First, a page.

I continue to impress the people in the world around me with my thorough knowledge of pop culture, and I owe it all to Nintendo Wii. Without Wii and its assortment of games, I not would know the words to any Katy Perry songs. I would not know how awesome I am at dancing to Anita Ward's "Ring My Bell." My skills at defeating all the odds to be super champion of MarioKart would still be undiscovered.
To be clear, I am not openly declaring myself to be the champion of all Wii games ever made. But I am pretty good at some of them. Maybe not Call of Duty or Raving Rabbids, but maybe someday. Actually, combat games are never going to go well for me, so let's just forget about those. I get too disoriented and just start shooting everything. Never a good sign.
Now to totally change subjects! Tonight I am going to a wedding. It should be fun, but wearing a dress is always a little bit scary for me. Why is that?
When I was a child, we were a regular church-going family. Every Sunday, rain or shine, we were up earlier than is decent for a weekend, freshly scrubbed, dressed to the nines and expected to sit nicely in a pew and attend Sunday School.
Most of this routine was not bothersome to me, but the part where we were "dressed to the nines" always caused some consternation. At least for me.
First of all, the prerequisite item of clothing to be considered "dressed up" is right there in the title: a dress. I did not hate dresses. I was actually somewhat ambivalent towards them. Sure I wore them on occasion in my daily rotation, but I wasn't the kind of girl who insisted on them (or against them).
Next, when wearing a dress, at least back in the 1980's, the ensemble could not be considered truly worthy of a formal occasion unless tights were worn underneath. This served multiple purposes. First, we lived in Minnesota and sometimes the weather was inclement. Tights provided added protection for the legs from the elements and sometimes additional warmth. Second, modesty is sometimes an issue for children as they are prone to climbing, running and jumping all over the place regardless of what they are wearing. Underwear may come into view at some point, and this simply is not acceptable in public, especially at God's house.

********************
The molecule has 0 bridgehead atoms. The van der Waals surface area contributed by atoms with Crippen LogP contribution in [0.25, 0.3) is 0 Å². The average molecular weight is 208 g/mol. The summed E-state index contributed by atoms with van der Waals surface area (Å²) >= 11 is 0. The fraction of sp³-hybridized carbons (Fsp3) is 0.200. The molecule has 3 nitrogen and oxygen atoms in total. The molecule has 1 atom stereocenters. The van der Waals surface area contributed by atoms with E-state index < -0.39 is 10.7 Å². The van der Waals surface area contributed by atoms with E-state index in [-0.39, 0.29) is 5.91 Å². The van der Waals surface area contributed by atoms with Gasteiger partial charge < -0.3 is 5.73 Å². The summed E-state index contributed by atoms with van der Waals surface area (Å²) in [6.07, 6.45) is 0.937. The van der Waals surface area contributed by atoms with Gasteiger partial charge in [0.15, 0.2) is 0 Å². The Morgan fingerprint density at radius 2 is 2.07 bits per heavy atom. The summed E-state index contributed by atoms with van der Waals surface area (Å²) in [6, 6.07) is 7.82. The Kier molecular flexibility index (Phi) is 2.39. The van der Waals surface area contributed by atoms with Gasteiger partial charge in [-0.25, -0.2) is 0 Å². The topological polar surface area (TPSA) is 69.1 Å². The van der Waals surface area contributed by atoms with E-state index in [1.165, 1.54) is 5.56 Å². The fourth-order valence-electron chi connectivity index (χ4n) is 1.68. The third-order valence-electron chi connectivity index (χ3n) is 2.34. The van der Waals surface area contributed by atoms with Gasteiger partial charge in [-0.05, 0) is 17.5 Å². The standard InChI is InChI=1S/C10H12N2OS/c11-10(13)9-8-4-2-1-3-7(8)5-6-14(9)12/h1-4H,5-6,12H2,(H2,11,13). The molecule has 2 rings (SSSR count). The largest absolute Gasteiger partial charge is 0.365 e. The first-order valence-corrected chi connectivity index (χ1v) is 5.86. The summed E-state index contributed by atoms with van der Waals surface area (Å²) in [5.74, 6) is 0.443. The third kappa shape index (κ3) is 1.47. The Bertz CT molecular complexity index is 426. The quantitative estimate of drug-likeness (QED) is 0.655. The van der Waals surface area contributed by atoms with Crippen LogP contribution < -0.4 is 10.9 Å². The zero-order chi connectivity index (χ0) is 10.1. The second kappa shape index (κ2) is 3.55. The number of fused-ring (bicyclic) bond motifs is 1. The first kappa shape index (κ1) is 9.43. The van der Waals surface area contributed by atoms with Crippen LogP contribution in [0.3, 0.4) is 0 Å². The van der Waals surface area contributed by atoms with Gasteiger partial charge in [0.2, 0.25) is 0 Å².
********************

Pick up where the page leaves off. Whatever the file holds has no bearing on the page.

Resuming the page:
Now that you know why I wore tights, I will tell you why I hated wearing them. There is some inherent flaw in the design of tights, likely due to the fact that they encapsulate the feet as well as the legs and have a tendency to take a downward dragging direction in the course of movement while wearing them. This sometimes leads to one's mother stopping to hike them up, often in an obvious and slightly embarrassing manner. The top of the tights also have an odd propensity to "roll." As in rolling down. As in eventually rolling off. This problem is uncomfortable and even more embarrassing to remedy.
The final piece of dress up that was required were "nice shoes." While children's fashion has now evolved to include much more stylish and comfortable varieties of footwear, during the 80's in rural MN, there were far few options. Buster Brown Shoes were the haute couture items du jour. Mine were usually black flats with some sort of dressy punch out design on the toes and featured buckles. They were not wildly uncomfortable, but they were extremely cumbersome to put on and remove. Also, they were quite slippery on all surfaces, but apparently snow boots and/or Care Bear Velcro sneakers were not acceptable alternatives.
Now that I am older and have more control over my wardrobe, things are different. When I wear dresses, I do not wear tights, or even panty hose if I can avoid it. I also have a wider variety of shoes, some with buckles, but mostly with a heel. I have now achieved some degree of master over buckles, but I have to admit that most of my dress shoes are slip-ons.
Unfortunately, I still must contend with the sometimes inclement weather of Minnesota. For this reason, I rarely wear dresses after October or before May. As it is August, tonight I will be going without tights and wearing heels. With buckles. I hope this means that they will stay on securely as I intend to use some of my new-found Wii dancing skills to impress at the wedding reception. Wish me luck.